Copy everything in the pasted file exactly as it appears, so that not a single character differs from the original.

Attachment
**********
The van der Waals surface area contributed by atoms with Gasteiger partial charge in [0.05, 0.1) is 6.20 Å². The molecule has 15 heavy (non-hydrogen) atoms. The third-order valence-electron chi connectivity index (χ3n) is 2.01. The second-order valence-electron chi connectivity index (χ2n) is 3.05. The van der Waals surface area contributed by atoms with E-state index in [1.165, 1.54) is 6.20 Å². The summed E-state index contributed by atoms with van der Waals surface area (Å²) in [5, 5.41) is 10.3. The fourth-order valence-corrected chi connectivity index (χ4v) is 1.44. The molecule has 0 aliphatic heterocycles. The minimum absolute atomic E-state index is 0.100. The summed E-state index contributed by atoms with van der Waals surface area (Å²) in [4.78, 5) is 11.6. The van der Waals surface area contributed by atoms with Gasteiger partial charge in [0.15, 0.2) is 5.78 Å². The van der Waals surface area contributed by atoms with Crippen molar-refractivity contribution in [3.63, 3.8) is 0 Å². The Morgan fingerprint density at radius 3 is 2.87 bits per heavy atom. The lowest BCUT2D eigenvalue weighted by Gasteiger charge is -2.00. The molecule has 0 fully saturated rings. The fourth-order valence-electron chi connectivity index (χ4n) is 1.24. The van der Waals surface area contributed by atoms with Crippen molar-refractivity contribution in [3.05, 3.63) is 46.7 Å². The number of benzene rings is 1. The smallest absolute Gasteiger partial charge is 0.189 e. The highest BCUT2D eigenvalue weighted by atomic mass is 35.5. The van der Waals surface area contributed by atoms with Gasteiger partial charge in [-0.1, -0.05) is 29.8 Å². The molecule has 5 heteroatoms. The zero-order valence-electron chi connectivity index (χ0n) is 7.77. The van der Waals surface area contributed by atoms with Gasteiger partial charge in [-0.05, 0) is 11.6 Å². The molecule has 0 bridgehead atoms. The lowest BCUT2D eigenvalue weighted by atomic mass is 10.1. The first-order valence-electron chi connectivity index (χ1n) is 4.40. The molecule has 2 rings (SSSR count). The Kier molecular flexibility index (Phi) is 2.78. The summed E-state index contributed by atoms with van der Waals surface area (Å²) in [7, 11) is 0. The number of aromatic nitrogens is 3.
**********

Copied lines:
The van der Waals surface area contributed by atoms with Gasteiger partial charge in [0.05, 0.1) is 6.20 Å². The molecule has 15 heavy (non-hydrogen) atoms. The third-order valence-electron chi connectivity index (χ3n) is 2.01. The second-order valence-electron chi connectivity index (χ2n) is 3.05. The van der Waals surface area contributed by atoms with E-state index in [1.165, 1.54) is 6.20 Å². The summed E-state index contributed by atoms with van der Waals surface area (Å²) in [5, 5.41) is 10.3. The fourth-order valence-corrected chi connectivity index (χ4v) is 1.44. The molecule has 0 aliphatic heterocycles. The minimum absolute atomic E-state index is 0.100. The summed E-state index contributed by atoms with van der Waals surface area (Å²) in [4.78, 5) is 11.6. The van der Waals surface area contributed by atoms with Gasteiger partial charge in [0.15, 0.2) is 5.78 Å². The van der Waals surface area contributed by atoms with Crippen molar-refractivity contribution in [3.63, 3.8) is 0 Å². The Morgan fingerprint density at radius 3 is 2.87 bits per heavy atom. The lowest BCUT2D eigenvalue weighted by Gasteiger charge is -2.00. The molecule has 0 fully saturated rings. The fourth-order valence-electron chi connectivity index (χ4n) is 1.24. The van der Waals surface area contributed by atoms with Crippen molar-refractivity contribution in [3.05, 3.63) is 46.7 Å². The number of benzene rings is 1. The smallest absolute Gasteiger partial charge is 0.189 e. The highest BCUT2D eigenvalue weighted by atomic mass is 35.5. The van der Waals surface area contributed by atoms with Gasteiger partial charge in [-0.1, -0.05) is 29.8 Å². The molecule has 5 heteroatoms. The zero-order valence-electron chi connectivity index (χ0n) is 7.77. The van der Waals surface area contributed by atoms with Gasteiger partial charge in [-0.05, 0) is 11.6 Å². The molecule has 0 bridgehead atoms. The lowest BCUT2D eigenvalue weighted by atomic mass is 10.1. The first-order valence-electron chi connectivity index (χ1n) is 4.40. The molecule has 2 rings (SSSR count). The Kier molecular flexibility index (Phi) is 2.78. The summed E-state index contributed by atoms with van der Waals surface area (Å²) in [7, 11) is 0. The number of aromatic nitrogens is 3.